Growth of new technology is changing the way news is covered around the world, especially in remote locations where satellite uplink doesn't exist and where bringing in equipment is difficult if not impossible. TBS spoke with two Nairobi-based journalistsKhalid Kazziha, APTN senior producer for East/Central and West Africa and Nadia Bilbasey, Africa correspondent for MBC (Middle East Broadcasting Centre)about how satellite phones can mean better coverage of breaking news, and about cooperation in the field between news stations and news agencies.
Khalid Kazziha: Over the last four years the agencies have begun introducing something called a TOKO box, which allows you to take video and audio signals, compress them, and put the output of that into a telephone called Inmarsat B, a big telephone capable of processing high-speed data. You can then call a number in, for example, London, access an ISDN line, and load the data into a TOKO box in London. It then gets decompressed and put onto Beta or any other format.
The down side is that it takes time; a minute of video takes about half an hour to transmit. It could be potentially hazardous to health because it uses strong radiation signals, so people have to be careful working around it. It's getting smaller and smaller; right now the whole package together, including editing, camera, and Inmarsat B, plus a generator, is about 200 kilograms. We're looking at ways of reducing the weight, making it even more convenient, more practical, less costly in terms of excess baggage. If you want to strip out the editing equipment out and just go straight from the camera into the TOKO box and into the phone, it's around 50 kilos. You can potentially transmit images from anywhere in the world with just 50 or 100 kilos of equipment, without the complications of earth stations, master control rooms, and with only a producer and a cameraman in the field.
TBS: Can you give us some examples of stories on which you've used the TOKO?
Kazziha: This technology has been used extensively in coverage out of Afghanistan during the hijacking, for example, and in sending out pictures during the Indian earthquake-initially there was no electricity in Gujarat province, the infrastructure had been completely devastated. It took a while for them to bring in satellite communication equipment, which weighs tons, and all the engineers. The news had to be moved quickly, people needed to know what was going on instantly. With this new equipment it's just a question of carrying and paying for your excess baggage, and flying in.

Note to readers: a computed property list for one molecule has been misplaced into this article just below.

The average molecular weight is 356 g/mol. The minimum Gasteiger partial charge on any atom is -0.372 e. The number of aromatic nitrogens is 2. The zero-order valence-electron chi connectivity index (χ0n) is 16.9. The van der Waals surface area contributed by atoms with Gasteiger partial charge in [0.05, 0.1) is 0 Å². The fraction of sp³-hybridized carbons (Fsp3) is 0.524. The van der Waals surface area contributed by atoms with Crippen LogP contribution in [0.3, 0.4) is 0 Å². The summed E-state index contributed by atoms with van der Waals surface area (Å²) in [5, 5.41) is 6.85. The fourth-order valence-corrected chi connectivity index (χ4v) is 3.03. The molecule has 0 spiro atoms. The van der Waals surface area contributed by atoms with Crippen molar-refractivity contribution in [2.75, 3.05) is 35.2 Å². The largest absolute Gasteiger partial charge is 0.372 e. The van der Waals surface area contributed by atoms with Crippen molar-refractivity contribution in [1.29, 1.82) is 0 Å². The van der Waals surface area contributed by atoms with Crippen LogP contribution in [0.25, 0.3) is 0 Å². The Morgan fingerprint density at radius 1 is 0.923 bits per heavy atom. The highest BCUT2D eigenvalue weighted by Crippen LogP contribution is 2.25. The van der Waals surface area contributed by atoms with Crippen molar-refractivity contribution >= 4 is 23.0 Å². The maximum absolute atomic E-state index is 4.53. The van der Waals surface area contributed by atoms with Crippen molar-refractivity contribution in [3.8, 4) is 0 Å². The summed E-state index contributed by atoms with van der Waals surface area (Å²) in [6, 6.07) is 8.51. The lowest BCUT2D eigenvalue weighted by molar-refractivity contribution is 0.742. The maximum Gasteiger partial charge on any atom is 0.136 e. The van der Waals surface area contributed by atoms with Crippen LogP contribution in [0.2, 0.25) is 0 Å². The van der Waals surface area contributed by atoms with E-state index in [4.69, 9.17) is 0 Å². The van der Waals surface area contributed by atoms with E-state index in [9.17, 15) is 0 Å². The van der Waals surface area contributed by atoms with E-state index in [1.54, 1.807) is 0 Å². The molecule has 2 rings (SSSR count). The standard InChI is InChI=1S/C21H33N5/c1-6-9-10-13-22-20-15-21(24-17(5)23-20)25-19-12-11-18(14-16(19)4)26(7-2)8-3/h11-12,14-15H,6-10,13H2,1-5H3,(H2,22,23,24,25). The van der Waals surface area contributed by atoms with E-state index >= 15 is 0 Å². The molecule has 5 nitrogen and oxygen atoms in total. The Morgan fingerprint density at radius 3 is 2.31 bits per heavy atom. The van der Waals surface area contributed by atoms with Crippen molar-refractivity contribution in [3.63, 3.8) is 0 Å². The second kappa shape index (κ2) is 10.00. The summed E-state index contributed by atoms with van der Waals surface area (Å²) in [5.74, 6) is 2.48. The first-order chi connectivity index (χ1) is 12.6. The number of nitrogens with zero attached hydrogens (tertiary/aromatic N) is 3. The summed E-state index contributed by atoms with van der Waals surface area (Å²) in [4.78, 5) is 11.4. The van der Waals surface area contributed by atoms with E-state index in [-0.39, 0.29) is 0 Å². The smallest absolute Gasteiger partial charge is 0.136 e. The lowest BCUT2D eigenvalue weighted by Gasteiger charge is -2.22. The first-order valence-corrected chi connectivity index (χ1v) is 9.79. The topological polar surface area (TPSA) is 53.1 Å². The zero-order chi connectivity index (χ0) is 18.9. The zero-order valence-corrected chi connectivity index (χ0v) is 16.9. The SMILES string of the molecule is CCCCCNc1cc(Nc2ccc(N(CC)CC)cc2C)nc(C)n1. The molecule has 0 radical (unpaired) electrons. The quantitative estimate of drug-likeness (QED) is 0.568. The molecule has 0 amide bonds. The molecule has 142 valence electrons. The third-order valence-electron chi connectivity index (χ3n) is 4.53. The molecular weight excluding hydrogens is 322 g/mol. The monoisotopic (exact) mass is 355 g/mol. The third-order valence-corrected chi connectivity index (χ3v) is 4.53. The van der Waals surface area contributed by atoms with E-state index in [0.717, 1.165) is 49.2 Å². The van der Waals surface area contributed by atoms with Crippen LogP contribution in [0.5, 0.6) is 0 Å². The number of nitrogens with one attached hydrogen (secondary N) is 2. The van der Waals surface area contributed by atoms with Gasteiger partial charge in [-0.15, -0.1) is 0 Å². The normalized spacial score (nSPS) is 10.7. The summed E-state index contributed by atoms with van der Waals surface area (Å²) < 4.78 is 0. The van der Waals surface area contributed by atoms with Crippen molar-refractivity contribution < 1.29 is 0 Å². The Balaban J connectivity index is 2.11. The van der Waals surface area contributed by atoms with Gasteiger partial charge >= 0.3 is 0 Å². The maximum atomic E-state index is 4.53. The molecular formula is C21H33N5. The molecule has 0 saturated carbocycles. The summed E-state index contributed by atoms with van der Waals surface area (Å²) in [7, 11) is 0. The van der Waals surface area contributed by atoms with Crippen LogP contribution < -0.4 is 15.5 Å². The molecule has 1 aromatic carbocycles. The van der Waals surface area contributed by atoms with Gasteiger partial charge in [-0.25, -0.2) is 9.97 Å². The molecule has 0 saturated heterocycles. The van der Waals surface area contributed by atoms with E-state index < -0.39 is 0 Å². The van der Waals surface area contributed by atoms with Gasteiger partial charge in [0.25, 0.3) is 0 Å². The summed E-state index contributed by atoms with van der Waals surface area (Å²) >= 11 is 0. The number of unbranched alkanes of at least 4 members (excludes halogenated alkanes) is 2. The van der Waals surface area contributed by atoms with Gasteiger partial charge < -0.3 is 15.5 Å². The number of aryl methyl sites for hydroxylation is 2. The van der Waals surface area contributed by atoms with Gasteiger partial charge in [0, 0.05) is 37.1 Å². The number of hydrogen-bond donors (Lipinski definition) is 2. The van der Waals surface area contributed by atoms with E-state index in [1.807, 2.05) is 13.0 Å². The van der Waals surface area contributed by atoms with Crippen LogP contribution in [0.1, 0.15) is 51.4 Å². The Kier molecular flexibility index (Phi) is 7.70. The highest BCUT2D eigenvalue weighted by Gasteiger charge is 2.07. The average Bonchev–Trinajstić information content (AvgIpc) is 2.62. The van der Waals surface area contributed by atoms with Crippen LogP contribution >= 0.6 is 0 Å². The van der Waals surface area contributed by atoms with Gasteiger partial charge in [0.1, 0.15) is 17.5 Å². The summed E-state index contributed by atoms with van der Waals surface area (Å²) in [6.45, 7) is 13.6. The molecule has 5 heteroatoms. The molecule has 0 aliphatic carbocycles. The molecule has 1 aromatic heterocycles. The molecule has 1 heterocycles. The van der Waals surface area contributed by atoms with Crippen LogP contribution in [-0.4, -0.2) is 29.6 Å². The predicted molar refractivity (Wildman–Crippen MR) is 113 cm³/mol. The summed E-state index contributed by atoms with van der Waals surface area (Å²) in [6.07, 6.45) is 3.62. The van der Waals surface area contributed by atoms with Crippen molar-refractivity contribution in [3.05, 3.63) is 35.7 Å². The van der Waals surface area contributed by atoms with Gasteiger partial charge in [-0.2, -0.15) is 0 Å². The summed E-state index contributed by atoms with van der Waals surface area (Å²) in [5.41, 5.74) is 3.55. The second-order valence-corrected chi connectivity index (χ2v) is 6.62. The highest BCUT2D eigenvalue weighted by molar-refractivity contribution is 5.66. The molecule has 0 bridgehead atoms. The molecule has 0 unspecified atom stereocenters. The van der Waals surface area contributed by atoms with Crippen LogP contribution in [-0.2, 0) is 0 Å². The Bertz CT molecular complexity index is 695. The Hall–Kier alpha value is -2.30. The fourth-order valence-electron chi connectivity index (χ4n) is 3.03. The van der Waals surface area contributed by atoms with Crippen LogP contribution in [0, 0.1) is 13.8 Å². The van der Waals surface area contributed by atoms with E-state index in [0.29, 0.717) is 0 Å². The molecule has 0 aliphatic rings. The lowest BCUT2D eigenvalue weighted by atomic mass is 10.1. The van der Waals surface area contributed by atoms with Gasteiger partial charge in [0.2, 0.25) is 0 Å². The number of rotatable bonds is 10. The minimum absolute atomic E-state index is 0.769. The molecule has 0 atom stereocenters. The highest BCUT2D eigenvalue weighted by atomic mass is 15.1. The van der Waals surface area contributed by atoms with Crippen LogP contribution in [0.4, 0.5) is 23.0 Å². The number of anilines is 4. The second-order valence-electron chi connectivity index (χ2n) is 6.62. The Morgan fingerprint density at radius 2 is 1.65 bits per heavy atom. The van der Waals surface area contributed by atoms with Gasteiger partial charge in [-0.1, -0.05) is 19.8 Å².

Same with the Ethiopean famine-Ethiopia has a feed point, but the front line is so far away that it would take a day or two to get from the front line to the feed point in Addis Ababa. We've used it in Guinea-Bissau, wars that no one ever thought of covering and which were not coverable before. When the war in Kosovo was cooking there were something like 50,000 refugees, and the eyes of the world were focused on the conflict. Meanwhile in Guinea-Bissau there were around 500,000 internally displaced people, a story which would never have been told without the use of this latest equipment.
TBS: Do you think it will change the way both networks and agencies cover the news or choose what gets covered, because they are technologically able to cover more? What do you think the implications of this technology are for editorial choices?
Kazziha: I don't think too much. First, all this equipment has no impact on the developed world-Europe, America, the Middle East. Second, people are still more interested in having top-quality broadcast transmissions.
TBS: How is the quality, compared to with satellite transmission?
Kazziha: It's slightly inferior to the existing satellite quality, but when you want to cover zones where there is no satellite capability, you don't have the luxury of quality, this becomes the only way you can get your pictures out. You'll notice CNN and BBC are now using live satellite video phones for standuppers out of, for example, Hainan Island with the China-US spy plane story. The video phone was used in India during the Gujarat earthquake, TOKO was used exclusively during the conflict in Sierra Leone, it's being used more and more. The important thing is not to have a lot of movement; too much movement affects the quality. It's unlikely that the person at home sitting and watching television will really notice a major difference. The broadcaster, the editor will notice that these are TOKO pictures, but it doesn't really make that much of a difference.
TBS: How many bureaus, agencies and channels use this technology?